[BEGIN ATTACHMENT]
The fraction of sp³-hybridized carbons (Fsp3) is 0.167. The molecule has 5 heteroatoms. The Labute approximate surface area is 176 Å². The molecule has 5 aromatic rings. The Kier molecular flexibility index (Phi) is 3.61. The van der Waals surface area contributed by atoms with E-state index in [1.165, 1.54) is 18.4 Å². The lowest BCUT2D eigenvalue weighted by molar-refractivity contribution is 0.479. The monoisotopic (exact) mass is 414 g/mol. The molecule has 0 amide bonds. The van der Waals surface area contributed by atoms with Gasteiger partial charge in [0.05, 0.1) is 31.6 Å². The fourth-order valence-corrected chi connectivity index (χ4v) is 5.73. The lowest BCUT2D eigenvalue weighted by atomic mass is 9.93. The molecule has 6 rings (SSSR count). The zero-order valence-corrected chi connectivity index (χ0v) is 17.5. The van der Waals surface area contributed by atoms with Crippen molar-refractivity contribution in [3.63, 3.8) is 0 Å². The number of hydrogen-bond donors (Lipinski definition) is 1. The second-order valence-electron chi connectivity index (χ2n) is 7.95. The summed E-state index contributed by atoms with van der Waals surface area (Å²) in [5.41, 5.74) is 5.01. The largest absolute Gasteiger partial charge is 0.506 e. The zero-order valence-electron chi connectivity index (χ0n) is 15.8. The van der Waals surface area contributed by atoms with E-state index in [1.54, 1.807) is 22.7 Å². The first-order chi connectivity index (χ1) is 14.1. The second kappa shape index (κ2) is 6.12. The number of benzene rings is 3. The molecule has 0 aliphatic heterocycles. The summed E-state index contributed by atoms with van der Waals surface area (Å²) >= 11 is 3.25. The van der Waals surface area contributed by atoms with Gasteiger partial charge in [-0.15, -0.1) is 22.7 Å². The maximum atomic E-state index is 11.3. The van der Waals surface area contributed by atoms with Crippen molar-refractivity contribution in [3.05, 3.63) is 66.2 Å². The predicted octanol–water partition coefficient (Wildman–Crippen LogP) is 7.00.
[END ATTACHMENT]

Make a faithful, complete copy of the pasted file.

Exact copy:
The fraction of sp³-hybridized carbons (Fsp3) is 0.167. The molecule has 5 heteroatoms. The Labute approximate surface area is 176 Å². The molecule has 5 aromatic rings. The Kier molecular flexibility index (Phi) is 3.61. The van der Waals surface area contributed by atoms with E-state index in [1.165, 1.54) is 18.4 Å². The lowest BCUT2D eigenvalue weighted by molar-refractivity contribution is 0.479. The monoisotopic (exact) mass is 414 g/mol. The molecule has 0 amide bonds. The van der Waals surface area contributed by atoms with Gasteiger partial charge in [0.05, 0.1) is 31.6 Å². The fourth-order valence-corrected chi connectivity index (χ4v) is 5.73. The lowest BCUT2D eigenvalue weighted by atomic mass is 9.93. The molecule has 6 rings (SSSR count). The zero-order valence-corrected chi connectivity index (χ0v) is 17.5. The van der Waals surface area contributed by atoms with Crippen molar-refractivity contribution in [3.63, 3.8) is 0 Å². The number of hydrogen-bond donors (Lipinski definition) is 1. The second-order valence-electron chi connectivity index (χ2n) is 7.95. The summed E-state index contributed by atoms with van der Waals surface area (Å²) in [5.41, 5.74) is 5.01. The largest absolute Gasteiger partial charge is 0.506 e. The zero-order valence-electron chi connectivity index (χ0n) is 15.8. The van der Waals surface area contributed by atoms with E-state index in [1.54, 1.807) is 22.7 Å². The first-order chi connectivity index (χ1) is 14.1. The second kappa shape index (κ2) is 6.12. The number of benzene rings is 3. The molecule has 0 aliphatic heterocycles. The summed E-state index contributed by atoms with van der Waals surface area (Å²) >= 11 is 3.25. The van der Waals surface area contributed by atoms with Gasteiger partial charge in [-0.15, -0.1) is 22.7 Å². The maximum atomic E-state index is 11.3. The van der Waals surface area contributed by atoms with Crippen molar-refractivity contribution in [3.05, 3.63) is 66.2 Å². The predicted octanol–water partition coefficient (Wildman–Crippen LogP) is 7.00.